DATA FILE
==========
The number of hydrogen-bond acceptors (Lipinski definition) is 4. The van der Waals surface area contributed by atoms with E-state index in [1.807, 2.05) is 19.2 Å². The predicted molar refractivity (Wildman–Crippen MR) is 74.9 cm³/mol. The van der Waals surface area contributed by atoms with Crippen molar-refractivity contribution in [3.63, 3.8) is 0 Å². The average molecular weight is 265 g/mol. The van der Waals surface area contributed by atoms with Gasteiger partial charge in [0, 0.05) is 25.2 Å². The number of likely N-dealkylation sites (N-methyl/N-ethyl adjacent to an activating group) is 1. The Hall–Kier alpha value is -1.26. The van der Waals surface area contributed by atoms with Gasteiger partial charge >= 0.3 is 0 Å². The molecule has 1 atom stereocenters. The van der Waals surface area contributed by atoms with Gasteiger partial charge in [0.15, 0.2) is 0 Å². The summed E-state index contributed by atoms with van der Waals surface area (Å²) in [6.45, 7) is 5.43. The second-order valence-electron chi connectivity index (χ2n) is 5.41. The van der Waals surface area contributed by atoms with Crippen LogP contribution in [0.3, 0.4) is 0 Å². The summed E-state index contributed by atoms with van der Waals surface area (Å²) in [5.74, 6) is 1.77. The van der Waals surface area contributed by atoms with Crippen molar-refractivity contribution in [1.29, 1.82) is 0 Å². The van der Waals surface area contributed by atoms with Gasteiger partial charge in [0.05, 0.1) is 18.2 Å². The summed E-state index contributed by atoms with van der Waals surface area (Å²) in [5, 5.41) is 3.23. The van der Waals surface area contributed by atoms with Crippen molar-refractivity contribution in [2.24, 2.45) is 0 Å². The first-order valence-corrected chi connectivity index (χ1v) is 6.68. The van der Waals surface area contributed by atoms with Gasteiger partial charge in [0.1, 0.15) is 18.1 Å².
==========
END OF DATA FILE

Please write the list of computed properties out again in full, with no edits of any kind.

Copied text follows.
The number of hydrogen-bond acceptors (Lipinski definition) is 4. The van der Waals surface area contributed by atoms with E-state index in [1.807, 2.05) is 19.2 Å². The predicted molar refractivity (Wildman–Crippen MR) is 74.9 cm³/mol. The van der Waals surface area contributed by atoms with Crippen molar-refractivity contribution in [3.63, 3.8) is 0 Å². The average molecular weight is 265 g/mol. The van der Waals surface area contributed by atoms with Gasteiger partial charge in [0, 0.05) is 25.2 Å². The number of likely N-dealkylation sites (N-methyl/N-ethyl adjacent to an activating group) is 1. The Hall–Kier alpha value is -1.26. The van der Waals surface area contributed by atoms with Gasteiger partial charge >= 0.3 is 0 Å². The molecule has 1 atom stereocenters. The van der Waals surface area contributed by atoms with Gasteiger partial charge in [0.15, 0.2) is 0 Å². The summed E-state index contributed by atoms with van der Waals surface area (Å²) in [6.45, 7) is 5.43. The second-order valence-electron chi connectivity index (χ2n) is 5.41. The van der Waals surface area contributed by atoms with Crippen LogP contribution in [0.3, 0.4) is 0 Å². The summed E-state index contributed by atoms with van der Waals surface area (Å²) in [5.74, 6) is 1.77. The van der Waals surface area contributed by atoms with Crippen molar-refractivity contribution in [1.29, 1.82) is 0 Å². The van der Waals surface area contributed by atoms with Gasteiger partial charge in [0.05, 0.1) is 18.2 Å². The summed E-state index contributed by atoms with van der Waals surface area (Å²) in [5, 5.41) is 3.23. The van der Waals surface area contributed by atoms with Crippen molar-refractivity contribution in [2.24, 2.45) is 0 Å². The first-order valence-corrected chi connectivity index (χ1v) is 6.68. The van der Waals surface area contributed by atoms with Gasteiger partial charge in [0.1, 0.15) is 18.1 Å².